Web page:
Physicians support single payer, but how strongly?

Survey: 42% of Physicians Strongly Support a Single Payer Healthcare System, 35% are Strongly Opposed

By Phillip Miller
Merritt Hawkins, August 14, 2017

A plurality of physicians strongly support a single payer healthcare system, according to a new survey by Merritt Hawkins.

The survey of 1,033 physicians indicates that 42 percent strongly support a single payer health care system while 14 percent are somewhat supportive. Over one-third (35 percent) strongly oppose a single payer system while six percent are somewhat against it. The remaining three percent neither support nor oppose single payer.

The results contrast with a national survey of physicians Merritt Hawkins conducted in 2008, which indicated that 58 percent of physicians opposed single payer at that time while 42 percent supported it.

In Merritt Hawkins’ experience, there are four reasons why a growing number of physicians are in favor of single payer. First, they are seeking clarity and stability. The fits and starts of health reform and the growing complexity of our current hybrid system are a daily strain on most doctors. Many of them believe that a single payer healthcare system will reduce the distractions and allow them to focus on what they have paid a high price to do: care for patients.

Second, it’s a generational issue. The various surveys that Merritt Hawkins has conducted for The Physicians Foundation in the past show that younger doctors are more accepting of Obamacare, ACOs, EHR, and change in general than are older physicians As the new generation of physicians comes up, there is less resistance among doctors to single payer.

Third, there is a feeling of resignation rather than enthusiasm among some physicians about single payer. These physicians believe we are drifting toward single payer and would just as soon get it over with. The 14% of physicians surveyed who said they "somewhat" support single payer are probably in this group.

Fourth, there is a philosophical change among physicians that I think the public and political leaders on both sides of the aisle now share, which is that we should make an effort to cover as many people as possible.

However, while single payer has gained acceptance among some physicians, it remains strongly opposed by over one third and strongly or somewhat opposed by over 40 percent. It is still a polarizing issue among physicians and is likely to remain so for the foreseeable future.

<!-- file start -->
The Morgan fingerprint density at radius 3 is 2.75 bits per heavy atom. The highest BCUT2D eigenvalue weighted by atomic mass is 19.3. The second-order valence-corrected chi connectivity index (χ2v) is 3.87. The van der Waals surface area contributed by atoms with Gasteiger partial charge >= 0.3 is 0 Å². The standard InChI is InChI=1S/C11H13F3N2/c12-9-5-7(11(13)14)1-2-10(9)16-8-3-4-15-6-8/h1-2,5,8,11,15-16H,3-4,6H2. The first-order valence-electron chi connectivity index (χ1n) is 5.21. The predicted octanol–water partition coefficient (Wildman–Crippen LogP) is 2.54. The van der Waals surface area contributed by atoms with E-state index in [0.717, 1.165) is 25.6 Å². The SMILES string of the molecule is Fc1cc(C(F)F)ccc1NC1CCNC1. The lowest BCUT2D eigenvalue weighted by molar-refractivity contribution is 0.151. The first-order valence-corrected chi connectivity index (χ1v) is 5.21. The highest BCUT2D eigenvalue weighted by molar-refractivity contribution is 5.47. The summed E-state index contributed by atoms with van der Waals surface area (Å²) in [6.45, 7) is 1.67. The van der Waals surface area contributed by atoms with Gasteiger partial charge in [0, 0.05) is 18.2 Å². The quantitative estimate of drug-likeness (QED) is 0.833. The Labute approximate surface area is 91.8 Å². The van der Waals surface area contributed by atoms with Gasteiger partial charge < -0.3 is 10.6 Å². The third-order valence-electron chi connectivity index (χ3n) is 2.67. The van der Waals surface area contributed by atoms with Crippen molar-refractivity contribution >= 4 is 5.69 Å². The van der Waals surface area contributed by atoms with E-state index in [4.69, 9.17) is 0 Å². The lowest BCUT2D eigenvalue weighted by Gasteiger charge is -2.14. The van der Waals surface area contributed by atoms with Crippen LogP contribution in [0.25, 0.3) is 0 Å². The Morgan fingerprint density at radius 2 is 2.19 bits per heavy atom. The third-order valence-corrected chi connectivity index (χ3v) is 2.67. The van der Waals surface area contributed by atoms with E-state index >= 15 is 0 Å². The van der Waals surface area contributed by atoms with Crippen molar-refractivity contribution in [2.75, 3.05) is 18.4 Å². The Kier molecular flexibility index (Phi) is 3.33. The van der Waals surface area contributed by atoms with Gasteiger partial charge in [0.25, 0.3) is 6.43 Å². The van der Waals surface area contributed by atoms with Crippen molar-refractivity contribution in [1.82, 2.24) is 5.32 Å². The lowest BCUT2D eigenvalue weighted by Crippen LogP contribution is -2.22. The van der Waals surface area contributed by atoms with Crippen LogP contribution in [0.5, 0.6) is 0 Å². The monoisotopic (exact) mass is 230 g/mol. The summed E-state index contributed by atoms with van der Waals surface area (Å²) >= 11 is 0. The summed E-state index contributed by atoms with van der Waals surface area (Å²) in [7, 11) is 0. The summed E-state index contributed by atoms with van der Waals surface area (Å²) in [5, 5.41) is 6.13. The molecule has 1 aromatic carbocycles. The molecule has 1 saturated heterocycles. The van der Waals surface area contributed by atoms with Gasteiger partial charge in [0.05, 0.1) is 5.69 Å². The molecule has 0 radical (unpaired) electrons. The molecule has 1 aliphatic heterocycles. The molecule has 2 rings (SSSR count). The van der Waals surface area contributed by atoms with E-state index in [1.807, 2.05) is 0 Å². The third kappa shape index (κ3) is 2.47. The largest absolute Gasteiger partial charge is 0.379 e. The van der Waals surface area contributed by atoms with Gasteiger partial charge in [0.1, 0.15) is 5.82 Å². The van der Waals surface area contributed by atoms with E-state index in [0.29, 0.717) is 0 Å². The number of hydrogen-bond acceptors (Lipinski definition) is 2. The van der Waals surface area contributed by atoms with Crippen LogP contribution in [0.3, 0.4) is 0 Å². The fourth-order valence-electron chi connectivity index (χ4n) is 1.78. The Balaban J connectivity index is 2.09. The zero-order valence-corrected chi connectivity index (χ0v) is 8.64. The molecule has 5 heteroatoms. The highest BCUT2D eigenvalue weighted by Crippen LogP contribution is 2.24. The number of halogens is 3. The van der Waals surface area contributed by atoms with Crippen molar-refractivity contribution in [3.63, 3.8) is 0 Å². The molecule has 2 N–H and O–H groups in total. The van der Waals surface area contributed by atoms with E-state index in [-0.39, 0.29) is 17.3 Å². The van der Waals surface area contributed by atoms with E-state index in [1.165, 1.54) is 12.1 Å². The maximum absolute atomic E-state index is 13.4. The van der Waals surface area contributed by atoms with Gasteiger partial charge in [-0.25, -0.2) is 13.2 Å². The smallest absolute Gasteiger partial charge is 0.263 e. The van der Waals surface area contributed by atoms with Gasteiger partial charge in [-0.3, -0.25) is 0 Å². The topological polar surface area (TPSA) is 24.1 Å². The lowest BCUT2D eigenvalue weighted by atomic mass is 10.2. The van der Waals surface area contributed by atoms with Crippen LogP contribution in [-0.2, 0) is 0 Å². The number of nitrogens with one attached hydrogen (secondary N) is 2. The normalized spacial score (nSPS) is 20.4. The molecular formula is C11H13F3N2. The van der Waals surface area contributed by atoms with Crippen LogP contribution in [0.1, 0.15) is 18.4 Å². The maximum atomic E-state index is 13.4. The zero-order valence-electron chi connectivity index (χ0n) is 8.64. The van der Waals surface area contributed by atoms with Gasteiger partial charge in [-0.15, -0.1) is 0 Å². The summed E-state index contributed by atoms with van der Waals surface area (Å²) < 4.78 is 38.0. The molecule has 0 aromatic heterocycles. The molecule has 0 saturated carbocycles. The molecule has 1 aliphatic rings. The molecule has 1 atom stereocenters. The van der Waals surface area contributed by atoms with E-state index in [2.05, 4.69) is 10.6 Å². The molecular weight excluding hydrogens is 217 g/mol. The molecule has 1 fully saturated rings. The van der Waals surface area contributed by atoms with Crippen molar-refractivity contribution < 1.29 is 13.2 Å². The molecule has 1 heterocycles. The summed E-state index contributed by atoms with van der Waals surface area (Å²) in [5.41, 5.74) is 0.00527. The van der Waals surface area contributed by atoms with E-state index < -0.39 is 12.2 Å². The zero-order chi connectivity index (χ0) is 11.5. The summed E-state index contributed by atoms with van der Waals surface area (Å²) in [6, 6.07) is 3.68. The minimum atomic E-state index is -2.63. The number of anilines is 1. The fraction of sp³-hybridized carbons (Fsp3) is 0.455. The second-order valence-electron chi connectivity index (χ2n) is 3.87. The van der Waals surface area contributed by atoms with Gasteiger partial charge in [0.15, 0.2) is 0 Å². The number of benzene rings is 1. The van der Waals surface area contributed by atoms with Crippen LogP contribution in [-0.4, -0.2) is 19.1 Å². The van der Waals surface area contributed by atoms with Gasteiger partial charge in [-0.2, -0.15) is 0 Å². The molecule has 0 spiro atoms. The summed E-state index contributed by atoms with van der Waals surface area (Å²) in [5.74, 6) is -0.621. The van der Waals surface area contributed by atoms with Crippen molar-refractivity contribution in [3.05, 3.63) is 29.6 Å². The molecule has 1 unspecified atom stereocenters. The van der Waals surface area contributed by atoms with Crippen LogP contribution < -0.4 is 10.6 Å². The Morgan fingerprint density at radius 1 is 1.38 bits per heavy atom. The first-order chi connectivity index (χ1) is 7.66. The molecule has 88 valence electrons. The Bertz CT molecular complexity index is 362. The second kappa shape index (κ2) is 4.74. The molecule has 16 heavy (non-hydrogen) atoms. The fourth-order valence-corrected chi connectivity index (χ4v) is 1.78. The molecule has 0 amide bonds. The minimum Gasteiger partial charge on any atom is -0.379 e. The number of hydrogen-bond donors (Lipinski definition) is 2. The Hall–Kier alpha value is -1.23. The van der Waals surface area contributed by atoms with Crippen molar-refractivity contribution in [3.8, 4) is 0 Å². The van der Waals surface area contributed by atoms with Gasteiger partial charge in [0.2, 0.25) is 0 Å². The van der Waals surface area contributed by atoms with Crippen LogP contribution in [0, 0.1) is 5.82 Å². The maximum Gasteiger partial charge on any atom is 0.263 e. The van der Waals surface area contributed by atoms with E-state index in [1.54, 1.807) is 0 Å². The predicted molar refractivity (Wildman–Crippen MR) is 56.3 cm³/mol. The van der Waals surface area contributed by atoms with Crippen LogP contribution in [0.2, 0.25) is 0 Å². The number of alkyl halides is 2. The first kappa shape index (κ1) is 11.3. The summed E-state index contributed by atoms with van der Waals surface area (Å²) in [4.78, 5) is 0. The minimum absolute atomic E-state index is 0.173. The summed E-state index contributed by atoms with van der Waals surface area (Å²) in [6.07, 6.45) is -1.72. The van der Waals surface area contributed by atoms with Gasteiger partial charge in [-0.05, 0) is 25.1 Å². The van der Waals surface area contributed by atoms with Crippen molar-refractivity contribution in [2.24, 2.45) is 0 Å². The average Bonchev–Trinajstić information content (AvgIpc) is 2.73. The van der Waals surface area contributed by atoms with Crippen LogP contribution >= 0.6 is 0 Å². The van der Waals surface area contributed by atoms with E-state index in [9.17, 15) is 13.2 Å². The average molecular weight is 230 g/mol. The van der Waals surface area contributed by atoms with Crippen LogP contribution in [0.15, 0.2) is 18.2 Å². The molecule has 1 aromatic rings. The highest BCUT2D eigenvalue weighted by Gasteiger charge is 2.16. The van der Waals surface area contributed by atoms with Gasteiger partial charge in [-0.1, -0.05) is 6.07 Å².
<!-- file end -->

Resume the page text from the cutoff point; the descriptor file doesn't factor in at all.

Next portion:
Phillip Miller is Vice President of Corporate Communications for Merritt Hawkins.


Kaiser Health Tracking Poll – August 2017: The Politics of ACA Repeal and Replace Efforts

Kaiser Family Foundation

READ TO ALL: As you may know, the 2010 Affordable Care Act created health insurance exchanges or marketplaces where people who don't get coverage through their employers can shop for insurance and compare prices and benefits.

Q12. Thinking about President Trump and Republicans’ next steps on health care, which of the following do you think is more important for them to work on now? Should they work on (READ LIST)? (rotate response options 1-2/2-1)

69% - Fixing the remaining problems with the Affordable Care Act in order to help the marketplaces work better

29% - Continuing plans to repeal and replace the Affordable Care Act

2% - Something else (VOL.)

1% - Don’t know/Refused



By Don McCanne, M.D.

This Merritt Hawkins survey adds to the accumulated data that shows that a majority of physicians support a single payer system - 56 percent in this survey, with a 42 percent plurality strongly so. This demonstrates a significant increase in support compared to their last physician poll a decade ago.

Phillip Miller, Vice President of Corporate Communications for Merritt Hawkins, expresses the view that “there is a feeling of resignation rather than enthusiasm among some physicians about single payer.”

The current Kaiser Foundation Tracking Poll showed that, given a choice, 69 percent of the general public would prefer to fix “the remaining problems with the Affordable Care Act in order to help the marketplaces work better,” whereas 29 percent would prefer to continue plans “to repeal and replace the Affordable Care Act.” Only 2 percent volunteered “something else,” presumably including single payer. It appears that the current surge in support of single payer is not strong enough for those polled to voluntarily cite single payer as a preference to the options of either fixing ACA or repealing and replacing it.

Our physician colleagues and the public at large need to continue to hear our three messages until they become steadfast believers and activists for the cause: 1) In spite of the improvements, patching the Affordable Care Act will still leave us far short of an efficient, equitable, affordable health care system that is truly universal, 2) current repeal and replace proposals would make health care even less accessible and less affordable, and 3) single payer - an improved Medicare for all - would finally bring affordable care to absolutely everyone.

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